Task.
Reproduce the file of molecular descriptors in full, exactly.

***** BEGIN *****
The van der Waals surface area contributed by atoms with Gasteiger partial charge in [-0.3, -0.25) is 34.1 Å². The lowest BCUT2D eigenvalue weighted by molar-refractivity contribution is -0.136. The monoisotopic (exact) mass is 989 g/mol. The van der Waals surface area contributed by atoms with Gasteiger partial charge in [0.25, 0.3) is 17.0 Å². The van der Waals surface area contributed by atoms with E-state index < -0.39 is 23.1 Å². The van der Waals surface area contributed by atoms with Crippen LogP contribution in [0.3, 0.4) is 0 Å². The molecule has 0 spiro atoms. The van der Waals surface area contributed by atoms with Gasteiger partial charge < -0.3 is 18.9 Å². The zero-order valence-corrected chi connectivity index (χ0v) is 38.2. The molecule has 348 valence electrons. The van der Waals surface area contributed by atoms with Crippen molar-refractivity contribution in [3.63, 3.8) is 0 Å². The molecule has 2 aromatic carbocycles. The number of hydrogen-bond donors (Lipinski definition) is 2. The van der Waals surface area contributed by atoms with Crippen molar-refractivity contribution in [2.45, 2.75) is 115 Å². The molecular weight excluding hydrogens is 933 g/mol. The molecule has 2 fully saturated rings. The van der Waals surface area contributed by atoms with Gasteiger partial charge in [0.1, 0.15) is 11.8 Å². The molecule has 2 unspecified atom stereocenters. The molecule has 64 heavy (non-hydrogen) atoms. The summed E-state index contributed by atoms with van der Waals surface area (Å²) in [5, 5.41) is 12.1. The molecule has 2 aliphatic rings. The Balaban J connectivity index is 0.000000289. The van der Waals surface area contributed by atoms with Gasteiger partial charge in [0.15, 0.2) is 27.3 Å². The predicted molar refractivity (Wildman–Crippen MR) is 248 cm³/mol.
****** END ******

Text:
The van der Waals surface area contributed by atoms with Gasteiger partial charge in [-0.3, -0.25) is 34.1 Å². The lowest BCUT2D eigenvalue weighted by molar-refractivity contribution is -0.136. The monoisotopic (exact) mass is 989 g/mol. The van der Waals surface area contributed by atoms with Gasteiger partial charge in [0.25, 0.3) is 17.0 Å². The van der Waals surface area contributed by atoms with E-state index < -0.39 is 23.1 Å². The van der Waals surface area contributed by atoms with Crippen LogP contribution in [0.3, 0.4) is 0 Å². The molecule has 0 spiro atoms. The van der Waals surface area contributed by atoms with Gasteiger partial charge < -0.3 is 18.9 Å². The zero-order valence-corrected chi connectivity index (χ0v) is 38.2. The molecule has 348 valence electrons. The van der Waals surface area contributed by atoms with Crippen molar-refractivity contribution in [3.63, 3.8) is 0 Å². The molecule has 2 aromatic carbocycles. The number of hydrogen-bond donors (Lipinski definition) is 2. The van der Waals surface area contributed by atoms with Crippen molar-refractivity contribution in [2.45, 2.75) is 115 Å². The molecular weight excluding hydrogens is 933 g/mol. The molecule has 2 fully saturated rings. The van der Waals surface area contributed by atoms with Gasteiger partial charge in [0.1, 0.15) is 11.8 Å². The molecule has 2 unspecified atom stereocenters. The molecule has 64 heavy (non-hydrogen) atoms. The summed E-state index contributed by atoms with van der Waals surface area (Å²) in [5, 5.41) is 12.1. The molecule has 2 aliphatic rings. The Balaban J connectivity index is 0.000000289. The van der Waals surface area contributed by atoms with Gasteiger partial charge in [0.15, 0.2) is 27.3 Å². The predicted molar refractivity (Wildman–Crippen MR) is 248 cm³/mol.